Once you connect to a VPN, it encrypts your traffic and online activities and passes them through a secure server tunnel where your ISPs, trackers, and hackers cannot have access to them.
VPN providers use different tunneling protocols to safeguard user data and they may include:
- Point-to-Point Tunneling Protocol (PPTP) – This is the oldest form and is easy to set up.
- Layer 2 Tunnel Protocol (L2TP) – Was developed to improve the PPTP using the upgraded version of Layer 2 Forwarding Protocol.
- OpenVPN – An open-source application that uses point-to-point or site-to-site connections that uses TLS and SSL for key exchange. It is one of the most secure encryption protocols used by VPN providers in recent times.
- IPSec – IP Security authenticates and encrypts data communications between the server and the client.
- IKEv2 – Internet Key Exchange version 2 is based on IPSec and is used majorly for VPNs on mobile phones.
- WireGuard – Lightweight but security-focused open-source protocol better optimized for speed and streaming.
However, using free VPNs with no adequate encryption protocols puts you at risk of data theft, leaks, and even brokerage.
This defeats the sole purpose of using a VPN which is to protect your passwords.
Also, using outdated encryption algorithms puts user data and passwords at risk as they are insecure and easily crackable compared to modern ones.
At this moment, the AES-256 bit is the most secure encryption algorithm. ChaCha 20 is also widely considered to be very safe and reliable. Consider getting a VPN that uses one of them.
How to protect your passwords better?
As you can already tell, VPNs are great for security, but they don’t do everything that’s necessary for 100% password protection.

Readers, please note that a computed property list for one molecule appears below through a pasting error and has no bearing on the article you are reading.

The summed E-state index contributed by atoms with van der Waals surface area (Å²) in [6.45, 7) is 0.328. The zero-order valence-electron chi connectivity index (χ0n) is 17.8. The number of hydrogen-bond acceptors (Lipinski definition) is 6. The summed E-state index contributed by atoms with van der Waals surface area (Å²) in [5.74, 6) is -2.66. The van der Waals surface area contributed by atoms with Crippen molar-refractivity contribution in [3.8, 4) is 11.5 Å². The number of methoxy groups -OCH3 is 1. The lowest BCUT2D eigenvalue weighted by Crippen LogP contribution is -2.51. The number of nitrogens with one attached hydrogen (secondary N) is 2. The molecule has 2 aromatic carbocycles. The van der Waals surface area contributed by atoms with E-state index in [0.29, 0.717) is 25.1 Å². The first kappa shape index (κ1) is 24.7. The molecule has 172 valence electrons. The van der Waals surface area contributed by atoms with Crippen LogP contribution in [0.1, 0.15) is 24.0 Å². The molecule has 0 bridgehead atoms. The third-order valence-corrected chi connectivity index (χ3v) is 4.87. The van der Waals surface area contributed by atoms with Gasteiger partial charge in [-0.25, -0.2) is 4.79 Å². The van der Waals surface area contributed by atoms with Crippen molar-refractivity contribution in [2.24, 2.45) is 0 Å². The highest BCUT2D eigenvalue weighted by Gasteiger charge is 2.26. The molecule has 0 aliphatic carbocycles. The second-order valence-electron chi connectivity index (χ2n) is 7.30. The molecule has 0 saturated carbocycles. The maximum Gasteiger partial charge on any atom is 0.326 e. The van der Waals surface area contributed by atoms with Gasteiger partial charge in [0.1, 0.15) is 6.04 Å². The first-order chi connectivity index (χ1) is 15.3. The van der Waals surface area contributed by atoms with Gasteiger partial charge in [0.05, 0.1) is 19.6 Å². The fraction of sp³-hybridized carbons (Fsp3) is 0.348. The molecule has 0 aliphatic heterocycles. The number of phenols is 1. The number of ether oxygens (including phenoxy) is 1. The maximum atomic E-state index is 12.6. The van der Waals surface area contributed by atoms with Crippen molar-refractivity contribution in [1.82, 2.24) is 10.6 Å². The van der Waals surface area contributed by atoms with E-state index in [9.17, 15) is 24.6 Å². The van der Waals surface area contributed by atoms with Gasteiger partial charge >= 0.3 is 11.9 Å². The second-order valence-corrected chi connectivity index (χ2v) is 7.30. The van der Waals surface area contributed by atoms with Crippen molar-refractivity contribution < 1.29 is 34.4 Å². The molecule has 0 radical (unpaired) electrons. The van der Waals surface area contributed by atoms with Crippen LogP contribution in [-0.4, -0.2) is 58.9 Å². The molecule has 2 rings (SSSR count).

There are a few sure ways to protect your passwords and further increase your security level online. These include:
1. Use a password manager
Password managers function like a bank that stores all your passwords in one place.
They’re more convenient because you only need to memorize your master password instead of a hundred different passwords.
Furthermore, most password managers help to generate strong and unique passwords, different from one another.
This increases your security level and makes it hard to guess or brute-force your passwords.
In addition, password managers allow users to store more than just passwords as they can also store credit card information and also enforce 2FA on certain accounts.
2. Enable 2-factor authentication everywhere
Using 2-factor authentication is another way to safely protect your data and passwords.
2FA is an electronic authentication method that verifies a user’s identity before granting them access to a website, an account, or an application.
It provides accounts with an extra layer of security, making it almost impossible to gain unauthorized access to accounts.
This verification mode uses either a passcode, a key, a phrase, or your fingerprint to grant access.
Using 2FA reduces the risk of unauthorized access to accounts, credit card theft, and fraud. It’s also secure and easy as requesting a new password via the support team can take long hours.
Even in a case of hacking, a user can have access to his/her account back through the use of 2-factor authentication.
Does a VPN protect your passwords? Yes, a VPN surely protects user passwords and other sensitive data with its encryption protocols.
This renders your information and data useless in the hands of hackers if they ever hack your VPN service.
However, it’s important to use premium VPNs, enable 2FA everywhere, and use password managers for complete protection.